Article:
According to marketing experts, Pfizer has emerged as the victor of the vaccine branding wars so far. “The brand Pfizer has been in the news for endless of hours, with the headline 95% efficacy. From the point of view of advertisers, that’s like a gift from heaven,” says Hermosilla, who specializes in the marketing of pharmaceuticals. “Pfizer is, in some way, now equated to the almost perfectly efficacious drug…I would expect that Pfizer is going to start making its brand a much bigger deal in promotions moving forward.”
To his point, Pfizer has seized their moment in the spotlight. In January, they even unveiled a new logo that emphasizes their link to hard sciences. It was the first major redesign in 70 years, and the timing couldn’t have been more symbolic. Discarding the lozenge for a helix graphic, CEO Albert Bourla says that it’s a marquee to its new mission. “After 171 years, we arrive at a new era. A time of extraordinary focus on science and dedication to patients. Pfizer is no longer in the business of just treating diseases—we’re curing and preventing them,” he declared.
In theory, one could see the Pfizer’s logo appearing more prominently in its drugs packaging and commercials. Prepare to hear more about Pfizer’s Prevnar or Pfizer’s Viagra.
It’s also notable that Pfizer chose to highlight its umbrella brand instead of the name they came up for their Covid-19 gambit. Last year, it worked with the Brand Institute to coin the name “Comirnaty,” (koe mir’ na tee), a mouthful of a mash-up of community, immunity, mRNA, and Covid.
Moderna’s vaccine is very similar to Pfizer’s in term of technology, dosage, and efficacy rates. The 10-year old Massachusetts-based company reported a 94.1% efficacy rate in clinical trials compared to Pfizer’s 95%, and consumers seem to be honing in on the slight percentage difference. When given the choice, they pick Pfizer over Moderna. A more recent survey of recipients suggests that both vaccines have an efficacy rate of 90%.
Brands, in essence, serve to simplify choices for the public. In a sea of options, a well developed brand will highlight differentiating attributes of a product.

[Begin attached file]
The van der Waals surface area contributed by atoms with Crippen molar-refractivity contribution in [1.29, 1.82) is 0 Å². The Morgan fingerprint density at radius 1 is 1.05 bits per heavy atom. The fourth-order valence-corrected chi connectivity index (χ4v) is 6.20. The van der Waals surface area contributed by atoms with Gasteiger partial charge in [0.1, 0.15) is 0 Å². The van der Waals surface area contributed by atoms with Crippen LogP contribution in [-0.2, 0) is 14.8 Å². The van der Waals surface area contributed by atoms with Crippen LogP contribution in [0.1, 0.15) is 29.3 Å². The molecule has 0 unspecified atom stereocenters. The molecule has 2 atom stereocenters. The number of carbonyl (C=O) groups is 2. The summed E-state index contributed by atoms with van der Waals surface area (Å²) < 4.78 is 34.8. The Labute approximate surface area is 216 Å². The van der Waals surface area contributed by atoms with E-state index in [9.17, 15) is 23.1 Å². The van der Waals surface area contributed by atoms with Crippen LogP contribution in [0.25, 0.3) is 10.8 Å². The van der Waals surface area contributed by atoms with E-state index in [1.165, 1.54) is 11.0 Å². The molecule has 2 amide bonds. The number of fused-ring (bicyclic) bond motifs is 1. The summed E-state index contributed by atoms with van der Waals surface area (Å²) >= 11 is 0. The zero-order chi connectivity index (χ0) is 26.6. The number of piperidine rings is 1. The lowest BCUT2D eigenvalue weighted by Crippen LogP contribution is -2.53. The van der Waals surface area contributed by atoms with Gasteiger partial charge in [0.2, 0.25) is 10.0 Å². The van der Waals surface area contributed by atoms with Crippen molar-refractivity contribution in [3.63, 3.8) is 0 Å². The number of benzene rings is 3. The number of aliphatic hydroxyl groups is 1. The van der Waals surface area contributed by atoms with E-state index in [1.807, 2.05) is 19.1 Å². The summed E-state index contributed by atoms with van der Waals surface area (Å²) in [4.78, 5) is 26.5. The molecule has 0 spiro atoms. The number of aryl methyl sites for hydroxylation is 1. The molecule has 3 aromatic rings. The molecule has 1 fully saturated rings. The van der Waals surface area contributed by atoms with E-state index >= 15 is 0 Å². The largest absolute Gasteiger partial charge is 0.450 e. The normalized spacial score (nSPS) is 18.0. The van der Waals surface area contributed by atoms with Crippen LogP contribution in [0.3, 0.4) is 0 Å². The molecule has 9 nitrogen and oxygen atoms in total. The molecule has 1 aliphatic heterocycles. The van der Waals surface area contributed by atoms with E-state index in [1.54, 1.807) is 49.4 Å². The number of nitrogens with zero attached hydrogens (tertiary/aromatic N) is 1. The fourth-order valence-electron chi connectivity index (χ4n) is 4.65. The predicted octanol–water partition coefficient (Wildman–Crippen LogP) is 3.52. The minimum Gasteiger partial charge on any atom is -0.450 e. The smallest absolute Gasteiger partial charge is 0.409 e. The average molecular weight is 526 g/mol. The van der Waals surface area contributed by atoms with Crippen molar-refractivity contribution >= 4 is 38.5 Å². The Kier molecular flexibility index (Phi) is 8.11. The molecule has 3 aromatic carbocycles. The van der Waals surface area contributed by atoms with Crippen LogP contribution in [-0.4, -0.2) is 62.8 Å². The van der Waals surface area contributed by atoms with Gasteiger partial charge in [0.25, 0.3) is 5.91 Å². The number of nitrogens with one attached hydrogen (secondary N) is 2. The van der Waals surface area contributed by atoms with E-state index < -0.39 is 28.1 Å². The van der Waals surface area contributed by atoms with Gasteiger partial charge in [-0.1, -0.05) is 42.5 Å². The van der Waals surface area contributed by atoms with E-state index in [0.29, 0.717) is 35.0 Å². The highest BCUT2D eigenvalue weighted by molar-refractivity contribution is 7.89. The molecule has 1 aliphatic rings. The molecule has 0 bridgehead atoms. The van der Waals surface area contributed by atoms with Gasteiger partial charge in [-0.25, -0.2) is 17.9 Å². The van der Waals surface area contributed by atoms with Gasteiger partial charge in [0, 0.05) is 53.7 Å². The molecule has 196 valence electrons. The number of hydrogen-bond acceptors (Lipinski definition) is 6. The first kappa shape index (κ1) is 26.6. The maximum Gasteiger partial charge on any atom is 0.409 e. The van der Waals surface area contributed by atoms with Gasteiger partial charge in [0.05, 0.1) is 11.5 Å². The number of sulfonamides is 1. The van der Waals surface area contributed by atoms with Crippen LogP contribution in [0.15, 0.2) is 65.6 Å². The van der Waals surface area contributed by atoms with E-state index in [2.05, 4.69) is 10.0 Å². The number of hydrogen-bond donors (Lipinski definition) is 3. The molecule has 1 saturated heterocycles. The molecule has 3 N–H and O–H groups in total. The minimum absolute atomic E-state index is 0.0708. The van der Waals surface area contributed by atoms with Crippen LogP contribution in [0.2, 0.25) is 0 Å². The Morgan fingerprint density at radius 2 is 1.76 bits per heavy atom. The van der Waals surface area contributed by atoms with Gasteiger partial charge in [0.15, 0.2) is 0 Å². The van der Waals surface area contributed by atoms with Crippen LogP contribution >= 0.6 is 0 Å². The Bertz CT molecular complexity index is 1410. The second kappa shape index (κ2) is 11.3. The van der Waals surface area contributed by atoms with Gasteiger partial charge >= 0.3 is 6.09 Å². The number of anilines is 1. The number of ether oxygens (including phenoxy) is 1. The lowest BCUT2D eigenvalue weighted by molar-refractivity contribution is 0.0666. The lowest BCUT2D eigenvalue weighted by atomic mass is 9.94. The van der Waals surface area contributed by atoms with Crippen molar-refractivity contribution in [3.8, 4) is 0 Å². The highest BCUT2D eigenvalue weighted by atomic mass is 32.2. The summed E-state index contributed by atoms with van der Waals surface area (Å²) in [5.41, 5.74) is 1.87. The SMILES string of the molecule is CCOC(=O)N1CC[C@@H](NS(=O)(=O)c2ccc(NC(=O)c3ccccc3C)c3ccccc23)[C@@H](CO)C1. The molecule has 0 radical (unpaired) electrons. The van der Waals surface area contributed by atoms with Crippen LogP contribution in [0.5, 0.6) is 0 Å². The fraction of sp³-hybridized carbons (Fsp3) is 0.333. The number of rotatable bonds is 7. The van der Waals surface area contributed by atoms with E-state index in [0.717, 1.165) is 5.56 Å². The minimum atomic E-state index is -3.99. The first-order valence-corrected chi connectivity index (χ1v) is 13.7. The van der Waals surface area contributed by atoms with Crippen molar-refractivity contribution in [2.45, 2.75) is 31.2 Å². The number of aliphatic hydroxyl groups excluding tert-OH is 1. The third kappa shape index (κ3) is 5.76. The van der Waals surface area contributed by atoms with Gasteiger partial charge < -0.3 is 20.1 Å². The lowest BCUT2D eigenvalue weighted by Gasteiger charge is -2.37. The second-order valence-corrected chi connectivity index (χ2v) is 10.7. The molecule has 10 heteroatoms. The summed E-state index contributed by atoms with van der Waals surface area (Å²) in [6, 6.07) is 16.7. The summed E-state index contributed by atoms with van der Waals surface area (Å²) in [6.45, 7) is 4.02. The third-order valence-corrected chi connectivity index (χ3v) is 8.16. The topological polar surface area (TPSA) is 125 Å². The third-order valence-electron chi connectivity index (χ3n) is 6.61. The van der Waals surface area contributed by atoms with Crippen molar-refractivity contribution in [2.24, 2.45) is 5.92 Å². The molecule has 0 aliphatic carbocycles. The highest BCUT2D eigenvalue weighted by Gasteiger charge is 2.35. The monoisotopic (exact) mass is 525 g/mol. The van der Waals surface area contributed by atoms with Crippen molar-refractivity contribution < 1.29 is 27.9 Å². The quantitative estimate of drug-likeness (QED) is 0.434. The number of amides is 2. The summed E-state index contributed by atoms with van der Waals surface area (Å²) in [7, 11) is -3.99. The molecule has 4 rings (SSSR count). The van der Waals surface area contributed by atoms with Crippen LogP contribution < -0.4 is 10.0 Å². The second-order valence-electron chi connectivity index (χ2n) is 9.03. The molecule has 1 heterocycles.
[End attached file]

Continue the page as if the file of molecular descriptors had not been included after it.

“Brands address an information problem,” explains Hermosilla. “On a very high level, brands help in the search process and they do so by giving you some sort of quick summary of the functional and emotive value of a product.”
But Hermosilla says in the interest of getting through the pandemic, it’s crucial to subvert our consumerist instincts for comparison shopping and heed the advice of health experts.
“Rather than use this commentary to rationalize brand preferences and further a kind of vaccine elitism, we should try to understand the bigger crisis and postpone the dilemma of choice until the height of the pandemic is behind us,” he adds.
Hermosilla, who is scheduled to receive his second Pfizer dose this week, says he was glad to receive the favored brand, but he would have taken any drug available.
“My parents who are in their 70s and my grandma who is 90 living in Chile received the Chinese vaccine. I was extremely happy that they had gotten it, even though the headline efficacy number isn’t as good as Pfizer’s,” he says.
Hermosilla echoes the opinion of the world’s top medical experts who stress that any of the approved vaccines is 100% effective against preventing severe complications that lead to hospitalizations or fatalities. “The most important thing to do is to get vaccinated and not to try and figure out which one may be or may not be better than the other.” explained Dr. Anthony Fauci in a recent White House briefing. Similarly, Dr. John Wright, head of the Bradford Institute for Health Research, wrote a searing editorial explaining the futility of fussing over brands. “The concept of consumer choice when it comes to immunization, or even medications, is alien,” he argued. “Comparing vaccines is not as simple as comparing cola drinks or cars. The clinical trials that have reported very early results will continue for their full twelve-month duration and the results will become more reliable with time. We have yet to start vaccine trials that can make head-to-head comparisons between different vaccines, so it may be that early results reflect different populations, or dosing regimes.”